Like other unfortunate Rwandans detained in Uganda, Prince Twambazimana, 22, never thought events would turn out to be how they are today when he traveled there mid last year.
Twambazimana, who told reporters in Kigali on Tuesday that he hails from Busogo, Musanze District, said his nightmare started on the afternoon of June 9, 2018.
He had entered Uganda through the Cyanika border.
“When I was arrested they said I had no travel documents yet I had been cleared at the border. They confiscated my travel documents first before they asked for money. I asked them, “why do I have to give you money yet I have been cleared by immigration to travel?”
The police officers who arrested him, he recalls, asked for UgShs10,000 (about Rwf3,000) to allow him to proceed. When he refused he was forced to sit down till dark.
At midnight he saw other Rwandans being brought in.
“In the morning they took us to a court in Kisoro and charged us with having no travel documents yet they had confiscated them.”
In court, all were found guilty and each handed a two-year sentence.
Whoever was able to pay UgShs2 million, they were informed, would go.
“I served 16 months in prison, they deducted eight months on my prison term.”
Like Jean Baptiste Muhire, 32, who spoke to reporters on Monday, Twambazimana returned home last weekend.
The 16 months in detention were horrible, Twambazimana said. His prison experience in Uganda, is no different from the many other accounts already heard from previous deportees.
Torture and forced labour are the constant themes if the prisoner is Rwandan. He recounted how Rwandans were specifically targeted for torture.
For some months, he said, he could not walk properly due to injuries sustained from the consistent beatings he received.
He has a wound on his right ear which he says is a result of torture.
“They took us to work in plantations clearing dense forest zones where some people got bitten by snakes and died. Others we were told were being taken back home to Rwanda after the snake bites but no one was sure if these people ever got home.”
“There is a man called Samuel from Musanze District who died from a snake bite. I don’t know his parents. There are two other people whose names I don’t know but they also died.”
All this happened in Kiburara Prison Farm, the largest farm in Ibanda District, in Western Uganda. Many other deportees have shared horrific accounts of life at this prison and others, in Uganda, where Rwandans are held.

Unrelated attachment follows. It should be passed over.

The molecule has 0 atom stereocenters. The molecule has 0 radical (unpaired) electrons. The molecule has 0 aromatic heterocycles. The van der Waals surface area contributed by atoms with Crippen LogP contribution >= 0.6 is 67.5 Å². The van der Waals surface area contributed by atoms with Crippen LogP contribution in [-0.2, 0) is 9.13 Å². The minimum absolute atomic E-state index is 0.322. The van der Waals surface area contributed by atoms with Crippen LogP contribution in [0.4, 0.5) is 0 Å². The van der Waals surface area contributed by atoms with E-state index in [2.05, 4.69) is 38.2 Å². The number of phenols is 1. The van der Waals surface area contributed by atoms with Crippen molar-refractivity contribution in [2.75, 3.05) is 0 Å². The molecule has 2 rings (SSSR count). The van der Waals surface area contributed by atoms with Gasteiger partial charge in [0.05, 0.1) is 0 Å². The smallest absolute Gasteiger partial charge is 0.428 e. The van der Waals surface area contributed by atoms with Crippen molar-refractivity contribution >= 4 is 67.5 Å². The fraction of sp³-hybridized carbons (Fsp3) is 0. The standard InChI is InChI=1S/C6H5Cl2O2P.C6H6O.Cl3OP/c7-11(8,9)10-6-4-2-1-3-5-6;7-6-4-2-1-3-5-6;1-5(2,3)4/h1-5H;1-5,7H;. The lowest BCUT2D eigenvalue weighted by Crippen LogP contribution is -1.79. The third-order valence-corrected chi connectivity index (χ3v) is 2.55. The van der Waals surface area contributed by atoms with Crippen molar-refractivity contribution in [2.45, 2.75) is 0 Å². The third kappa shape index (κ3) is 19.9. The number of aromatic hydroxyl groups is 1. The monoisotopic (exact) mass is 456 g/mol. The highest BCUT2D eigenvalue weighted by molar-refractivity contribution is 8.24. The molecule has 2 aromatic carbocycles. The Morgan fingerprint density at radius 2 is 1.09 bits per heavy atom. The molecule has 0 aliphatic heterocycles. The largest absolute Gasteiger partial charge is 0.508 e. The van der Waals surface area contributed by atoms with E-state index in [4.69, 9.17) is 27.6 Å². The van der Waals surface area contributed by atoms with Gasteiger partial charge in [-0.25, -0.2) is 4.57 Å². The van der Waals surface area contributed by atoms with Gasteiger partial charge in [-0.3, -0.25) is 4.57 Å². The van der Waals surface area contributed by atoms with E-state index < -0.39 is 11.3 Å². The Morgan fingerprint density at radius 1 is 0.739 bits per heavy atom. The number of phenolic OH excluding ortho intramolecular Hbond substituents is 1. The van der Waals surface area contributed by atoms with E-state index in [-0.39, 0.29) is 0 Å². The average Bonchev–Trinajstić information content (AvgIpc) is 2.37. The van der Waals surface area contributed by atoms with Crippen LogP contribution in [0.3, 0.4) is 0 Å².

Mid June, another deportee estimated that there were between 150 to 200 Rwandans detained at the same prison.
“I think I left behind close to 180 to 200 Rwandans. At night I saw a bus arrive, almost every day, packed with Rwandan nationals. Their case would be the same as mine; travel documents.”
“What hurt me most was being treated as slaves because we are Rwandans and always being told that however much they beat us, no one would defend us.”
In March this year, Rwanda issued a travel advisory against Rwandan nationals travelling to Uganda.
This followed many cases of abductions of Rwandans in different parts of Uganda that saw hundreds thrown into detention facilities and denied due process.
Relations between the two countries have taken a dip in the past two years.
Uganda is, among others, linked to other anti-Kigali armed groups, including FDLR, the offshoot of forces and militia largely blamed for the 1994 Genocide against the Tutsi, and FLN, which last year made incursions on Rwandan territory through Burundi, killing at least nine civilians and wounding several others.
In December last year, a UN Group of Experts’ report named Uganda as one of the main sources of recruits for a Rwandan rebel group based in eastern DR Congo that calls itself P5. The latter comprises five groups opposed to Kigali, including RNC of wanted Rwandan dissident Kayumba Nyamwasa, and FDLR.
An agreement recently signed in Angola’s capital, Luanda, between President Paul Kagame and his Ugandan counterpart, Yoweri Museveni, with the two leaders committing to work to relations has yielded nothing so far.